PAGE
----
A full-sized, stainless steel eating utensil can be consumed by an alert, oriented adult patient. By accident.
Death by acetaminophen overdose begins insidiously and ends in tortuous suffering.
A female can be pregnant and not know it until you advise her that, while she indeed has bowel sounds, your stethoscope was just kicked by a tiny foot.
An adult can be perfectly healthy and dead from meningiococcemia in 48 hours.
The urge to void and the time to do so are never concurrent.
An x-ray will show which brand of deodorant, by shape, is residing in a rectum.
Dialysis on a patient who is over 100 years old will be considered.
A child will cling to her nanny while the mother is sitting on the other side of the exam room.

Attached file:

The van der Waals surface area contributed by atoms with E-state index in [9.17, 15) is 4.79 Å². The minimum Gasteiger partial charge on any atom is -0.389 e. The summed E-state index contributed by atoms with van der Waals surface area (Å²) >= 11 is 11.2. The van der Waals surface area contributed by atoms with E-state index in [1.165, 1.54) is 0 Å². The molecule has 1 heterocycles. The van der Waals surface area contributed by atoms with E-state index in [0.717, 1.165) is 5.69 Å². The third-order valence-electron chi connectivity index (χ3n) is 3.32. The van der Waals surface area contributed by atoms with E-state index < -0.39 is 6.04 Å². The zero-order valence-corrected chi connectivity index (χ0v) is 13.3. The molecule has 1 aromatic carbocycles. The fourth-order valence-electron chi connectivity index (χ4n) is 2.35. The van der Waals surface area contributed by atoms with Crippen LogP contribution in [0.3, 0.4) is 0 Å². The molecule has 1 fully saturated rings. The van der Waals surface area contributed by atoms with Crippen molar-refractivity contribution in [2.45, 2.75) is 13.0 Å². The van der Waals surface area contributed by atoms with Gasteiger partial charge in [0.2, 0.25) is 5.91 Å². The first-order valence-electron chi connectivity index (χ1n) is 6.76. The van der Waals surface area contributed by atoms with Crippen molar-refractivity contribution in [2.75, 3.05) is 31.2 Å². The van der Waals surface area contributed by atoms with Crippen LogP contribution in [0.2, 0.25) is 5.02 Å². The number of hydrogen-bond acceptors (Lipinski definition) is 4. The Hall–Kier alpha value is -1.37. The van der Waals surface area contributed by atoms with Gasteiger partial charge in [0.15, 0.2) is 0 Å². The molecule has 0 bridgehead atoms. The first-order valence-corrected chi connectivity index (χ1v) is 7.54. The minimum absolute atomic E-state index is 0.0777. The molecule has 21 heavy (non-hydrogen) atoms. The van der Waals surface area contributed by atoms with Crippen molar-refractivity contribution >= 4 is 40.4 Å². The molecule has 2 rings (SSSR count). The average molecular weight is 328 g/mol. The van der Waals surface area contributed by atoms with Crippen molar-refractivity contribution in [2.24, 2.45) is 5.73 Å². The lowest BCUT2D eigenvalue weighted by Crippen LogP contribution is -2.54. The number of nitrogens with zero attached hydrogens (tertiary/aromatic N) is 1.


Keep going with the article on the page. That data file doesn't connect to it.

The busier the shift, the more food you should have on the break-room table.
“The flu” can turn out to be internal bleeding three weeks after the intital trauma.
Following the guidelines of regulatory agencies (cough…JACHO….cough) will add three additional pieces of paperwork to your admission packet.
A nurse can count five different species of insect on a homeless patient.
Doctors with the most illegible handwriting are the most appreciative of legible writing on nurses notes.
These are just a few of the things I’ve learned.
Because I’m a Nurse.